In the wake of Alan Spaulding's death, Fletcher whisked Alexandra away to see the world. Doris pulled strings and got Ashlee into a writer's program at Berkeley; Daisy and Ashley went to California together for school, while James stayed behind and bonded with his father. Mindy informed Billy that she was moving back to Springfield. Remy and a newly pregnant Christina got married in the quickest wedding in soap opera history. Olivia & Natalia settled on a name for the baby — Francesca, named after Frank. Maureen played matchmaker for Matt and one of her pretty school teachers. After weeks of online dating, Frank & Blake finally hooked up for their date, with seemingly all of Springfield stalking him. Beth gave Phillip, who once had great dreams of being a writer, a journal in which to put his every thought.

Finally, there was everything involving Josh (Robert Newman) & Reva (Kim Zimmer).

It wasn't what happened "today" that was most important; it was what happened "one year later" in Springfield that truly mattered. As I sit a home, with the television now turned off and with more than a few tears in my cynical eyes, I cannot help but be amazed that I bore witness to what I believe was one of the greatest series finales of an American institution as has been produced during the long — and now endangered — life of a uniquely American genre.

Requiem for a Daytime Drama, Part Four

The fourth in a highly personal, non-objective series highlighting various aspects of the last episodes of Guiding Light, which will end its 72 year run on September 18th

The penultimate episode of Guiding Light was light on story, but extraordinarily high in emotion and closure — and there was one bit of ridiculousness about which, at this late date, I could ultimately only laugh.

Jill Lorie Hurst & Ellen Wheeler threw in so many twists, turns and delightful surprises that it was hard to keep up! Danny (Paul Anthony Stewart), Michelle (Nancy St. Alban) and Robbie moved back to Springfield! Remy (Lawrence Saint-Victor) found out that he and Christina (Karla Mosely) really weren't married — again, only to be informed by the not-Mrs. Boudreaux that she is pregnant! Mel (Yvonna Wright) & Cryus (Murray Bartlett) burned up the well-worn sheets at the Beacon! Even Daisy (Bonnie Dennison) got accepted to college, which was a delightful shock, given that not only did I have no idea she had applied to a university, but was more shocked that she actually could read!

In some ways these developments were mere appetizers for two of the biggest, most emotionally satisfying payoffs Guiding Light could have ever delivered for its long time, faithful fans!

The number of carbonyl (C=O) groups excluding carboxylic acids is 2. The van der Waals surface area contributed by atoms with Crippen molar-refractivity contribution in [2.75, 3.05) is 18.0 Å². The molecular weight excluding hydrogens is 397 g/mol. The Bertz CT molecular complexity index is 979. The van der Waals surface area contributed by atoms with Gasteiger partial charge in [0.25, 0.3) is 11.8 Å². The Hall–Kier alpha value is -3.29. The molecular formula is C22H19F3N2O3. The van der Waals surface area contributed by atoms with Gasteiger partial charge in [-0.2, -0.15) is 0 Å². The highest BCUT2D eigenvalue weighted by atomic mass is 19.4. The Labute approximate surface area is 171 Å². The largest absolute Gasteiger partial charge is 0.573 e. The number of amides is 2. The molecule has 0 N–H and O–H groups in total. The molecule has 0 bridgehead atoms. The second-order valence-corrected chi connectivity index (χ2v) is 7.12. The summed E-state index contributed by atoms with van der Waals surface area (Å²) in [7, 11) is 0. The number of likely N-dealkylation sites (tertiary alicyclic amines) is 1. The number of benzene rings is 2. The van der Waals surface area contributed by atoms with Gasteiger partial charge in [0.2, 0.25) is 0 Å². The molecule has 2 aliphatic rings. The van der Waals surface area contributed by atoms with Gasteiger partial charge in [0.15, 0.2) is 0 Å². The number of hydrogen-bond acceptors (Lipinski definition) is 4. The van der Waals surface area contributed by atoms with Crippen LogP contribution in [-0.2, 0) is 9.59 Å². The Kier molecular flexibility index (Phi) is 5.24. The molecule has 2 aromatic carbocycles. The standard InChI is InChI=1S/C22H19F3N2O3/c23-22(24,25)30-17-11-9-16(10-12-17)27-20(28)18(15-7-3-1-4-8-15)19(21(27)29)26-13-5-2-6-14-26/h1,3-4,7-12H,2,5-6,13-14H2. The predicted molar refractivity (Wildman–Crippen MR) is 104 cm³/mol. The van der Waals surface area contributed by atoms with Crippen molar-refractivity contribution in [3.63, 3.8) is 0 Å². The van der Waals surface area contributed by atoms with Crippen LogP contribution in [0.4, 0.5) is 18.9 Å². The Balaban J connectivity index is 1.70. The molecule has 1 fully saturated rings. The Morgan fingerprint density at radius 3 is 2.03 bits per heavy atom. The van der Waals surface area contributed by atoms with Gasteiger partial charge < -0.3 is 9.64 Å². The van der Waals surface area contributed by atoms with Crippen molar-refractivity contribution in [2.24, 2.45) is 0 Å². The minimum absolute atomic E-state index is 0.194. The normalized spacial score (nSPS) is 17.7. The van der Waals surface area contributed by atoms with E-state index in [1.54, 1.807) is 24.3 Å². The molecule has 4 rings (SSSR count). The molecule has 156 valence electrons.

Requiem for a Daytime Drama, Part Two

The second in a highly personal, non-objective series highlighting various aspects of the last episodes of Guiding Light, which will end its 72 year run on September 18th.

Let me begin by making an audacious claim. In my opinion, the September 15, 2009 episode of Guiding Light — the fourth from its last broadcast ever — may just go down as one of the series' greatest episodes of all time. This is not hyperbole; maybe not top five, but certainly top twenty.

Picking up immediately after the magnificent double wedding, the expertly paced episode had everything: the heartfelt engagement of Phillip & Beth; Josh's bittersweet decision to leave Springfield and find himself; the advancement of the romances of the teenaged James & Daisy and the smoking hot Mel & Cyrus; the ongoing tease of a courtship between Frank & Blake; and the long overdue reconciliation of Lizzie and Sarah, as Jonathan gave the Spaulding heiress shared custody of their daughter.

Every actor was spot on, including the sometimes over-the-top Tom Pelphrey. However, if Monday's episode belonged to Tina Sloan (Lillian), Tuesday's honors were split between Robert Newman (Josh) and Ron Raines (Alan).

Guiding Light on 60 Minutes: A Review

On Sunday evening, 60 Minutes paid magnificent tribute to Guiding Light.

Viewers were treated to a retrospective segment featuring brief interviews with Tina Sloan, Frank Dicopolous, Ron Raines, Grant Aleksander, Michael O'Leary, Peter Simon, Beth Chamberlin, and of course, Robert NewmanKim Zimmer. There was also a sure-to-be lambasted short sit down with Ellen Wheeler and GL's last de facto headwriter Jill Lorie Hurst, which will probably send ex-headwriter David Kriezman (now at As the World Turns) into a soap-style catatonic state.